It is optical technology that puts the “real time” in RT-PCR. As the amplification enzymes create the duplicate copies, the fluorescent molecules are released into the buffer solution. The overall fluorescence is measured in real time after each cycle, increasing as the number of amplicons increases for positive samples. By measuring the intensity buildup during the thermal cycling, the virus is detected and the amount of virus present (the viral load) can be estimated.

Real-time RT-PCR instruments employ narrowband visible laser diodes or LEDs as excitation sources and semiconductor diodes or photomultipliers with narrow band-pass optical filters for detection. These instruments are fully automated and can typically process 96 or 384 samples in parallel in less than an hour.

Real-time RT-PCR is one of the most sensitive and specific molecular-analysis techniques available today. This assay is crucial for tracking and controlling the spread of COVID-19. However, the overall sensitivity of the method may be limited by the efficiency of the sample collection and preparation process. The amount of virus present in the sampled tissue, which varies between individuals and as the disease progresses in each patient, may also be a limiting factor.

The false-negative rate of this approach is currently estimated at roughly 30%. Repeated testing can reduce this admittedly significant percentage, which is why many hospitals require two or three sequential negative real-time RT-PCR tests after a patient has recovered before that patient is classified as non-infectious.

Tracking disease progression

In addition to molecular diagnostics, imaging of the lungs of COVID-19 patients has also proved very sensitive for detecting SARS-CoV-2 infection using high-resolution computed tomography (CT) scans. Clinicians look for signs of lung damage as evidenced by “ground-glass” patterns in the lung tissue or fluid accumulation as signatures of pneumonia. Clinics in China have reported that this approach can detect a significant number of infected individuals that have negative RT-PCR readings—only, however, later in disease progression, once lung damage manifests.

If a patient is diagnosed with COVID-19, disease progression and respiratory function are determined using an oxygen-saturation meter, which measures the percentage of oxygenated hemoglobin in blood. As the disease progresses, breathing can become difficult, causing a reduction in oxygenated hemoglobin—if levels dip below certain thresholds, then supplementary oxygen or a ventilator may be warranted.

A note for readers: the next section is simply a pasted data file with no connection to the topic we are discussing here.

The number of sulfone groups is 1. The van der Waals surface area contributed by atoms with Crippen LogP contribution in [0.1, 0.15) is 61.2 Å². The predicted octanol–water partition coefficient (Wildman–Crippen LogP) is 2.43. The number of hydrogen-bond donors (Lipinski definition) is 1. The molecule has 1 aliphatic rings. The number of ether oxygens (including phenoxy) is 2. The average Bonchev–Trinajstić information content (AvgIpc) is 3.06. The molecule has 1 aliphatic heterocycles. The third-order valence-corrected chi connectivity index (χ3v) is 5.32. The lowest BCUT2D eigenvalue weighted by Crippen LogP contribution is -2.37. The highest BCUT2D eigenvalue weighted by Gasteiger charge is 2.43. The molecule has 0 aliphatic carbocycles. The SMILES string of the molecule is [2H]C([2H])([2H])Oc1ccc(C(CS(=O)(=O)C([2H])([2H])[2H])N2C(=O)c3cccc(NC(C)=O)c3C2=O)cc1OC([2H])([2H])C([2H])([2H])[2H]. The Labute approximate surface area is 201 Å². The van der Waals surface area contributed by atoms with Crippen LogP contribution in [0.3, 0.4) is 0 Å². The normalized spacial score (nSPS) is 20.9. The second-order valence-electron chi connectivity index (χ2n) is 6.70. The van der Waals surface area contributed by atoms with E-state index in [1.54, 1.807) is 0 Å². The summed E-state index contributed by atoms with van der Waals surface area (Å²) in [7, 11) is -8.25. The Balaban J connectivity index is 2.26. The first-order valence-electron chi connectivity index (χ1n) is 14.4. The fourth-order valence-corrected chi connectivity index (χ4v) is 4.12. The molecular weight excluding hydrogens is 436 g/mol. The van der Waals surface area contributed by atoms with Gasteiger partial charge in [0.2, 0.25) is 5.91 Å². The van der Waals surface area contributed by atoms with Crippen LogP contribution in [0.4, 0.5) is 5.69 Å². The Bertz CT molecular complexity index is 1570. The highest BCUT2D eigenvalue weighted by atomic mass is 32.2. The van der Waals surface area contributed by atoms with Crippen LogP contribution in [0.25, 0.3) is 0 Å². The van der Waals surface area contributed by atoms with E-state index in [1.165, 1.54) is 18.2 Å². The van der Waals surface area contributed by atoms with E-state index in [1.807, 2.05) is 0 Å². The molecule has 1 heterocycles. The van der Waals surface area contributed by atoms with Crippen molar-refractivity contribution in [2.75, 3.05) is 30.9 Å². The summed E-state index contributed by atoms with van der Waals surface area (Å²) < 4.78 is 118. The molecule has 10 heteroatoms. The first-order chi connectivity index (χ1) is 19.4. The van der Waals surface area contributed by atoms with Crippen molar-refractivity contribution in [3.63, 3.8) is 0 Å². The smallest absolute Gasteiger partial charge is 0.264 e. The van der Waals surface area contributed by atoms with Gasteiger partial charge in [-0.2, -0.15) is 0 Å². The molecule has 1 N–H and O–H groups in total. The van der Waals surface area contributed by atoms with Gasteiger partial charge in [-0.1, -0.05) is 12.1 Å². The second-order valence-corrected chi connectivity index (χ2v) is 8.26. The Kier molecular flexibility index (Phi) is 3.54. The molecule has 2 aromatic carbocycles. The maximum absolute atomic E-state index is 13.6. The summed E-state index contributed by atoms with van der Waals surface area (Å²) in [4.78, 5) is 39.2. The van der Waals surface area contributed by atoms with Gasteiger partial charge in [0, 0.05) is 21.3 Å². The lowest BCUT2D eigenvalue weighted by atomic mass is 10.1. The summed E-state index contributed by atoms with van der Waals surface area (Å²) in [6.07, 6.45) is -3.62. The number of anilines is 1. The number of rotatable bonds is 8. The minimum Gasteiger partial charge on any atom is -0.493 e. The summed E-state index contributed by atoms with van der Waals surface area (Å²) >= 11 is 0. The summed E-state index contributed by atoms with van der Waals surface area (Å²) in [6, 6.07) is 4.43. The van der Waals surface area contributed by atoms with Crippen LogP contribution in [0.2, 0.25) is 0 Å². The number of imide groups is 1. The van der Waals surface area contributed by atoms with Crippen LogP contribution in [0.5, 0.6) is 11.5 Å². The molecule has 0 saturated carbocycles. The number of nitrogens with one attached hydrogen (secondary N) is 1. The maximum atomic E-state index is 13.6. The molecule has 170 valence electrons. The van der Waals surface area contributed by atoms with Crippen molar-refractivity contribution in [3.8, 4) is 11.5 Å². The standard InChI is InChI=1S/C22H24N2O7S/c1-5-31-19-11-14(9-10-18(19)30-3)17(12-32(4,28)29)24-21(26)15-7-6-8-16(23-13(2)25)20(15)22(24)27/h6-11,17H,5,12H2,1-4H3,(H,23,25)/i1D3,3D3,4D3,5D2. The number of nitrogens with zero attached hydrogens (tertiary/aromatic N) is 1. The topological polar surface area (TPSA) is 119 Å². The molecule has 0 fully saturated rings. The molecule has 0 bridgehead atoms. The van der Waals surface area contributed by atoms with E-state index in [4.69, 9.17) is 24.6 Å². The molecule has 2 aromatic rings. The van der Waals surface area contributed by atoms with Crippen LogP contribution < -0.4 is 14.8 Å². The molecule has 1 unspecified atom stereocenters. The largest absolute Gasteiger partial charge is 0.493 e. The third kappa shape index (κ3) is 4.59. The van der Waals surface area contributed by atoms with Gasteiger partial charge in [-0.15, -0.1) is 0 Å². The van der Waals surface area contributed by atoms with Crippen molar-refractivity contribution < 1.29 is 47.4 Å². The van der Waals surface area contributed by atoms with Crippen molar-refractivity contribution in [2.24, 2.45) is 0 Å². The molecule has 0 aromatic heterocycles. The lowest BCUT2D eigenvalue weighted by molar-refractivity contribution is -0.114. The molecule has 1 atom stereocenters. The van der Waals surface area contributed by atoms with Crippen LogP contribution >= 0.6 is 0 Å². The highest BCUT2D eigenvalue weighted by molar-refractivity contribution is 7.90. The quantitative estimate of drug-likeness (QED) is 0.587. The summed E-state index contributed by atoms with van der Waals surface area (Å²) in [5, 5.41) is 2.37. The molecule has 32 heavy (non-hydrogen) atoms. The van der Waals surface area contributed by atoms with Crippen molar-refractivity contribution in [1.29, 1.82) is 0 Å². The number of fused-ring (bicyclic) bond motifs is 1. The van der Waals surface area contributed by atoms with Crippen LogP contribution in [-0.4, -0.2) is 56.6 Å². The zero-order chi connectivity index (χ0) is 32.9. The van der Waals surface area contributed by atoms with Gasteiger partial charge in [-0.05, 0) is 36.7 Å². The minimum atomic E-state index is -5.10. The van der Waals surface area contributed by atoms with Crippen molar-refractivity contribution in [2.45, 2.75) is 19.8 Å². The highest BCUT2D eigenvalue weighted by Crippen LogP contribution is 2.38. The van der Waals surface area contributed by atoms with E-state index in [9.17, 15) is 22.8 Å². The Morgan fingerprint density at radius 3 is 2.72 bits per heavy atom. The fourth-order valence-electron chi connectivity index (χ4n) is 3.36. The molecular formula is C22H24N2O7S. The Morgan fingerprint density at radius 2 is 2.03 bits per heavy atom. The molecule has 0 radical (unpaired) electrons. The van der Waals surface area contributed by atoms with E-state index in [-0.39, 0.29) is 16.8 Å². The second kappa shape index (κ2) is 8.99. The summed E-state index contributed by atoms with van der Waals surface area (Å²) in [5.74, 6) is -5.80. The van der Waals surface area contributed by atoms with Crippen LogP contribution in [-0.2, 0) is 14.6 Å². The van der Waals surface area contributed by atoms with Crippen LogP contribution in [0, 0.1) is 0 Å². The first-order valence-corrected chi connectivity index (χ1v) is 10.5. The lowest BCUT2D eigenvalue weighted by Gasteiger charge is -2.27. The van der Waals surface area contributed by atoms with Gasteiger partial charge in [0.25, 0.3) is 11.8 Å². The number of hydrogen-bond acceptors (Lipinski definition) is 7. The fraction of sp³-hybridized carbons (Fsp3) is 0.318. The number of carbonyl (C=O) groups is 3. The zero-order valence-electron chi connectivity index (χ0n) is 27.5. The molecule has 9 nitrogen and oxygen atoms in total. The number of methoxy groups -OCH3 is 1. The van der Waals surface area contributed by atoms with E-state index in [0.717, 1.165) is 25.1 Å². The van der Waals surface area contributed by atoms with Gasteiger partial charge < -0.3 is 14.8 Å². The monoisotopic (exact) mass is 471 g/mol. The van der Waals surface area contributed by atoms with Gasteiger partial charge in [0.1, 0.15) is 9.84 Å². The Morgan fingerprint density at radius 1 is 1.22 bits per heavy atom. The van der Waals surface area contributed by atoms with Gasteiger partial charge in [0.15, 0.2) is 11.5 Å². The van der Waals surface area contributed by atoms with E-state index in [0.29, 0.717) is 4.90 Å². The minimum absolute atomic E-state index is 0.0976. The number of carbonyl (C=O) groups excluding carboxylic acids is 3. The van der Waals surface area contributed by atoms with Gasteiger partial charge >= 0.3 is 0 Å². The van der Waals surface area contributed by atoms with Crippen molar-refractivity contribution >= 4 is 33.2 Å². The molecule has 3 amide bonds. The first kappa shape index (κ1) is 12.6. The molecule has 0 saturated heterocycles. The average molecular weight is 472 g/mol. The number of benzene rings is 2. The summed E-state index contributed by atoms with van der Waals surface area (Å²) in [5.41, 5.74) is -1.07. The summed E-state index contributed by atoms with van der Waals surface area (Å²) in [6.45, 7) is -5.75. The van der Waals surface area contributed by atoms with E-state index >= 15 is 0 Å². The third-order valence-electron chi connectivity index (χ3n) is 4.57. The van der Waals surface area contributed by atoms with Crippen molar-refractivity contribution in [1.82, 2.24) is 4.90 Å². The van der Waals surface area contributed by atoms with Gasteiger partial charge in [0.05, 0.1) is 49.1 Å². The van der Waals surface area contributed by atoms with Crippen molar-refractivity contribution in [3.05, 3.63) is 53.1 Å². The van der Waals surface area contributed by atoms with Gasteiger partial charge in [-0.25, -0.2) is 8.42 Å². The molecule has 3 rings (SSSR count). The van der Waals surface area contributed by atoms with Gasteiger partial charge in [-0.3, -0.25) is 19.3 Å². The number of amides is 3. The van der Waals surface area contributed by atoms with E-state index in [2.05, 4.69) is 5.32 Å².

Oxygen-saturation devices use LEDs emitting at two different wavelengths, typically around 665 nm and 894 nm. The oxygen-saturation percentage is measured from the ratio of the absorption at these two wavelengths. These battery-powered devices fit comfortably on a finger or toe, providing real-time measurement of oxygen-saturation levels.

Measuring immunity: ELISA

picture of ELISA instrument

96 sample well plate ELISA instrument. [Image: ©2020 Berthold Technologies. Used under permission. www.berthold.com]

ELISA diagram

Schematic of ELISA, which measures the presence of specific antibodies in a COVID-19 patient’s sample. The technique relies on a colorimetric change in the sample generated by an enzyme attached to antibodies specific to SARS-CoV-2 virus. [Image: Cavitri/Wikimedia Commons, CC-BY 3.0]

Optical instruments are also used to test whether a person has been exposed to SARS-CoV-2 virus and has developed an immune response. These instruments—which can be automated to analyze hundreds to thousands of samples per day—use a technique called an Enzyme-Linked Immunosorbent Assay (ELISA) to measure the presence of antibodies specific to the SARS-CoV-2 virus in a patient’s blood-serum sample.

In a typical assay, an antigen found on the virus surface is immobilized on the bottom of a sample well, which is optically transparent. Antibodies in the serum sample are attached to an enzyme (typically horseradish peroxidase) and allowed to incubate on the surface containing the immobilized antigen. Any antibodies specific for the SARS-CoV-2 antigen bind to the target and become immobilized on the surface of the optical window. The unbound, nonspecific antibodies are washed off.